I hate making stock market predictions because it seems a sure way to jinx everyone’s retirement savings, but by most objective measures (unemployment, consumer spending, etc) the economy has been strong lately. While currently bonds and savings accounts are paying a guaranteed five percent return, with the Federal Reserve signaling that interest rate cuts may be coming in 2024 money should migrate back to stocks, causing an increase from the 37,701 close at the end of 2023.
  13. AI generated content will lead to confusion and scandals during the 2024 election cycle.

    The world is still figuring out how to reliably discern content created by humans from content created by AI, and the latter will become a big problem in the 2024 election cycle. It’s very easy today to write a LOT of convincing (but fake) content using ChatGPT or other AI tools, and AI image and video generation makes it similarly easy to create realistic but fake visual media. Combined with pushback that has led to social media companies doing less policing of fake content, this election cycle will see a flood of questionable content circulated that impacts voters and makes it harder to decide what information is trustworthy.
  14. Despite the doors literally falling off of 737-MAX planes, Boeing won’t face additional troubles in 2024 and will be on track for a very successful 2025.

    A door fell off of a 737-Max in flight, which is one of the most terrifying things an airline passenger could imagine, but less commented on was that despite exposing the passengers to a whole new way of flying, no one was hurt and the plane landed successfully, speaking to how safe planes have become. Since the disastrous launch of the 737-Max revealed corporate and regulatory issues that were far more serious than anyone might have imagined, Boeing has been reorganizing and retooling, and the internal changes will start to bear fruit towards the end of the year as airlines continue ordering large numbers of 737-Max planes, and the new 777-X completes its certification and prepares for first deliveries in 2025.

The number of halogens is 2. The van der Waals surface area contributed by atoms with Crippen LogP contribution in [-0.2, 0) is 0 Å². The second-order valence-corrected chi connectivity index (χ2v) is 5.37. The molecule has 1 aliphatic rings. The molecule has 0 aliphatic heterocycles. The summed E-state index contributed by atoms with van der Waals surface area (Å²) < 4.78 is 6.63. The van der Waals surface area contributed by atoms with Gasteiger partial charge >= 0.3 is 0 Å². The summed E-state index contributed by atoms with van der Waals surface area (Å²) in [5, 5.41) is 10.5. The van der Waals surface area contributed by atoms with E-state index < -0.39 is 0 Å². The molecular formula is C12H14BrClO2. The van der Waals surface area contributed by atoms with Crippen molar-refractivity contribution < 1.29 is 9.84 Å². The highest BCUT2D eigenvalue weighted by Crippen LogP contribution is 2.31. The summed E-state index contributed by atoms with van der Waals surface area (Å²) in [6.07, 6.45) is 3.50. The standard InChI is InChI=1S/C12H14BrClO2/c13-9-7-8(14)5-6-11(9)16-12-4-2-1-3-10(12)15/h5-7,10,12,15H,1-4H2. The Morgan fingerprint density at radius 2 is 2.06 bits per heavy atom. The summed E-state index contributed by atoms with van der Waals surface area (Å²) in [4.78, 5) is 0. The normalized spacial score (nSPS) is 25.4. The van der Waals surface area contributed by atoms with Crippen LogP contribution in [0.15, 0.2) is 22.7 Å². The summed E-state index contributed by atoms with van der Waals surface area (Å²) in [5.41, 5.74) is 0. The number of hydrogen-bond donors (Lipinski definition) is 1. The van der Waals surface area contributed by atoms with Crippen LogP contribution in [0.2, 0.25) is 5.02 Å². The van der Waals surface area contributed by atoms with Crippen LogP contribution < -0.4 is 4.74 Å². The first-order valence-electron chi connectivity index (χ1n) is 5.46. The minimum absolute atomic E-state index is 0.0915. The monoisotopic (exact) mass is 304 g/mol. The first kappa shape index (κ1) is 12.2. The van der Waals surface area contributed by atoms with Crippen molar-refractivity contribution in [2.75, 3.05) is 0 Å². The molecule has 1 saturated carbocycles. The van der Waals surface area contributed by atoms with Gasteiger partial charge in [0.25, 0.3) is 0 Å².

15. Both the Jeddah Tower and the Dubai Creek Tower will resume construction this year, portending new records in the “world’s tallest” category.

    The Jeddah Tower, slated to become the world’s first building taller than one kilometer, started construction way back in 2013, but was halted in 2018 with the building only one-third complete after being stopped by COVID and a Saudi corruption scandal. The Dubai Creek Tower was Dubai’s answer to the Jeddah Tower, and was set to become the world’s tallest structure (but not officially a “building”) when completed, but coincidentally (wink, wink) construction stopped at the same time as Jeddah Tower construction stopped. Both will resume construction this year, and the world may soon have two new engineering marvels rising high above the desert.

Like most years, I’m looking at these predictions and thinking “of course these things will happen”, but like most years I also expect to look back at them in twelve months to wonder how the hell I thought any of these were likely. This is year sixteen of this game, and it remains a fun annual exercise in thinking about the world and then being embarrassed at the later realization of how little I understand this giant blue marble.

The 2023 Predictions Scorecard

Posted from Culver City, California at 8:21 pm, January 5th, 2024

Here’s the annual scorecard for the predictions about the coming year. The original 2023 predictions were made twelve months ago when they seemed far less ludicrous than they do now.

  1. SpaceX is going to have several spectacular failed launch attempts of its new Starship rocket, but will get the vehicle to orbit.

    WRONG. They turned their new rocket into the world’s largest firework twice, but didn’t make it to orbit on either attempt. Still, there’s every reason to believe that this new rocket will eventually be successful, at which point humanity will be significantly closer to the science fiction future that I’ve been waiting for since I was a six year old at the science museum.

  2. Apple is going to launch a new VR headset, but despite a ton of initial press it won’t catch on with consumers.